The income requirements for a bad credit auto loan are different from a conventional car loan, but we’re here to guide you through it. Here’s what to expect before heading to a special financing dealership.
Bad Credit Auto Loans and the Requirements
Many lenders can be hesitant to approve bad credit borrowers, but dealership special finance departments know that people are more than just a credit score. However, to be considered for a bad credit auto loan, you need to provide a number of items to the subprime lender.
Using your income, work and residence history, and a down payment, subprime lenders look at much more than your credit score for approval. Bad credit lenders determine how much car you can afford based on the information you give them, and then you work with the dealer to find a vehicle in their inventory that fits your needs and budget.
Income Requirements for a Subprime Car Loan
Bad credit lenders look at your monthly income before taxes, or gross pay, in order to consider you for an auto loan. Gross pay is different from your net income, which is your take-home pay after taxes.
When filling out a credit application for special financing, be sure to double-check the amount you’re listing. Entering your net pay instead of gross pay could mean the difference between a rejection and an approval.
The gross income requirement for a bad credit car loan is typically a minimum of $1,500 to $2,000 a month. This income needs to be taxable – meaning tips or side hustles that aren’t being reported won’t count. If you’re a server, driver, or any other profession that relies on tips, be sure you’re reporting them.
Your income also needs to be proven with computer-generated check stubs that state your year-to-date income.
Your Income and Work History
Just meeting the income requirements may not be enough as a bad credit borrower – you need to have enough income available, as well. Lenders determine how much of your income is available by calculating your debt to income (DTI) ratio. This ratio refers to how much debt you have compared to how much income you’re bringing in.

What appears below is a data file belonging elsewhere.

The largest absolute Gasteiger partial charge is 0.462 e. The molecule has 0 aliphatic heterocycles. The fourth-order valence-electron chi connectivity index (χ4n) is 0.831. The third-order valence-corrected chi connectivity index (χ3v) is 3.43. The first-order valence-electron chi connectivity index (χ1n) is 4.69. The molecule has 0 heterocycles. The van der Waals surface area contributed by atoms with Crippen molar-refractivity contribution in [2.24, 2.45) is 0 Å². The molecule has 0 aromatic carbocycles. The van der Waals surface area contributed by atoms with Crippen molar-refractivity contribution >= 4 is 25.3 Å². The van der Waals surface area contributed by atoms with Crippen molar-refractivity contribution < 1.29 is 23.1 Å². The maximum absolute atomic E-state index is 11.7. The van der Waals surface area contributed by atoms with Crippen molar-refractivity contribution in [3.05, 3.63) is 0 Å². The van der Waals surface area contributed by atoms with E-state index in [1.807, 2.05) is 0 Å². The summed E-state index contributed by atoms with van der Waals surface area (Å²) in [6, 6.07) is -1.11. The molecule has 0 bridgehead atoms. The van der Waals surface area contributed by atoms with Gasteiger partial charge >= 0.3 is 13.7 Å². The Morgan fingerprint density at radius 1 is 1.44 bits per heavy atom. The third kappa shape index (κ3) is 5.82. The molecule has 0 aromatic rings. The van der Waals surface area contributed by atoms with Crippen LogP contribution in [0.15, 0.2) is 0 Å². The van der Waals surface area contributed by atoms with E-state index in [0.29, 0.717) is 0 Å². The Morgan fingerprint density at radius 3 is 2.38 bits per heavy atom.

Lenders have DTI caps, meaning they won’t approve you if you need too much of your income to pay bills. When subprime lenders calculate your DTI to consider you for approval, they include a car and insurance payment in the calculation. If your DTI exceeds 45% to 50%, bad credit lenders generally won’t approve you for an auto loan. Not only does your income have to meet the minimum requirements, it also can’t be mostly tied up paying other expenses.
If you have two or more jobs, subprime lenders usually only accept your primary income for the minimum income requirement, but your other income could be used to lower your DTI. Additional income could include social security, disability, child support, and alimony – and it must last for the entire loan term in order to be considered.
Additionally, subprime lenders usually require bad credit borrowers to be on their job for at least one year, with a three-year consistent work history. Consistent meaning no gaps longer than 30 days between jobs.
Finding a Dealer With Special Financing
What we’ve discussed concerning income requirements is common among subprime lenders, but every lender is different, so ask questions about their specific income and DTI rules. Be prepared to prove any income with check stubs, and some lenders may ask for a few – so keep them handy while you’re preparing for an auto loan.
Finding a dealership that can work with bad credit borrowers can seem daunting, but we can help. At The Car Connection, we can connect you to a dealer near you with special financing.
If you’re ready to start car shopping, and find a dealership in your local area that may be able to help with your unique credit situation, simply complete our custom, free, and easy auto loan request form.